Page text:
By Greg Zeman and Alex Emslie
Bay News Movement
Clouds of smoke engulfed the deafening chaos in the street. Car alarms wailed as flash-bang and teargas grenades exploded against plastic trashcan shields. Rapid-fire waves of projectiles crashed into corrugated steel barricades painted with the slogan, “Commune Move In. Cops Move Out.”
After a day marked by several clashes with police, multiple injuries and about 400 arrests, Occupy Oakland protesters were ultimately unable to claim a vacant building for use as a social center, Jan. 28.
The atmosphere surrounding the crowd of roughly 450 people gathered at Frank Ogawa Plaza around noon, had an air of festivity and excitement that belied the tense confrontations with police that would characterize much of the day’s events.
Leo Ritz-Barr, an Occupy Oakland activist, said he supported the movement’s decision to take over a vacant building and convert it into a social space where occupiers could “provide for the needs of Oakland, much in the way that the camp did.”
Homeless people have always had a place in the Occupy movement, Ritz-Barr said, and the Oakland camp in particular focused on providing social services like food and basic medical care to those who had fallen through the cracks of the system.
“There are 8,000 homeless folk in Alemeda county, 29 percent of which are children,” he said. “The city of Oakland has not been helping them, has not been able to provide for them.”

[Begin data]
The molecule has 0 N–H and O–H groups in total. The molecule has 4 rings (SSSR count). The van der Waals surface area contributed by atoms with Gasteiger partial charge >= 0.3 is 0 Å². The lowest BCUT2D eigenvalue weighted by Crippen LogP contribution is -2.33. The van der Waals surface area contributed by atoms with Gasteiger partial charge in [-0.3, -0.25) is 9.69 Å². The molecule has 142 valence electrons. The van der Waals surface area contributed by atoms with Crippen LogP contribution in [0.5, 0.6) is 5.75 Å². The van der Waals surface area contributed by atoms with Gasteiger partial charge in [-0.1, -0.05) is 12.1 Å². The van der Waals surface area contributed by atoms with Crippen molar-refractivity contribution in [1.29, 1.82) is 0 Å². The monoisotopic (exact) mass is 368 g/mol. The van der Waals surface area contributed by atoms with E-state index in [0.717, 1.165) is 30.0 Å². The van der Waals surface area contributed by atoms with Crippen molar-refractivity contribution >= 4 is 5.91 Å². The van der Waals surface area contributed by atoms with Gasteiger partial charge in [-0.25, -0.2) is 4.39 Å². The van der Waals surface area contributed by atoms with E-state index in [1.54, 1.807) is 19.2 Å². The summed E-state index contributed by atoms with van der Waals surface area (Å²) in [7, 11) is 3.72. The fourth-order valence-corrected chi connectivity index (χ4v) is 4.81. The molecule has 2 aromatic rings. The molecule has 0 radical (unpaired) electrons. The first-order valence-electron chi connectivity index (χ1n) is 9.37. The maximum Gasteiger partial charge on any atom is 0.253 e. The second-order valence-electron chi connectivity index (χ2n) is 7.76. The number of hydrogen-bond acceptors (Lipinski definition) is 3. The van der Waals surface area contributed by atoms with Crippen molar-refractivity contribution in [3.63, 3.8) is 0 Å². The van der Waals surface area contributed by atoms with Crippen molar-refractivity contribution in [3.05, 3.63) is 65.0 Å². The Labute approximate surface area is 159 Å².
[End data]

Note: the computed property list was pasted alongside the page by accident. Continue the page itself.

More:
As the crowd gathered, several police officers huddled near Frank Ogawa plaza examining a stack of pages with text and photos of peoples faces on it. Khalid Rothschild approached the officers and asked if they were looking at a picture of him. They quickly detained Rothschild, telling him he had an outstanding warrant for his arrest, only to release him about 30 minutes later.
“I wouldn’t say I was punished [for asking police about the packet],” Rothschild said after he rejoined the gathering in the plaza. “I would say I was targeted.”
Oakland police officers refused to comment on the nature of the packet they were seen examining throughout the day, referring questions from reporters to an on-site public information officer, whose name and location they were unwilling or unable to provide.
At 1:15 p.m., the crowd marched south on Broadway, followed closely by police in riot gear, who announced they were there to facilitate a peaceful protest.
Police and protesters clashed for the first time at roughly 2:45 p.m., when the police ordered the crowd to disburse after protesters tore down several chain-link fences surrounding Henry Kaiser Convention Center, which has vacant for 6 years.
The police, who were on a hill separated from the crowd by a deep trench, fired smoke bombs down into the relatively narrow concrete corridor, causing a brief panic where protesters tore down fences and scaled walls to escape what many assumed was teargas.
After the chaos subsided, the crowd regrouped on the bank of the trench at the base of the hill. Some individuals made efforts to breach the police line by climbing walls adjacent to he auditorium, but nobody managed to reach the building.
An announcement from a protester’s megaphone told the crowd, “This [occupying the Kaiser Auditorium] was plan A; there are other plans.”
Protesters marched west and met a line of police in riot gear at 10th and Oak streets. As they advanced toward the police, they took cover behind trashcan shields and a pair of corrugated steel barricades.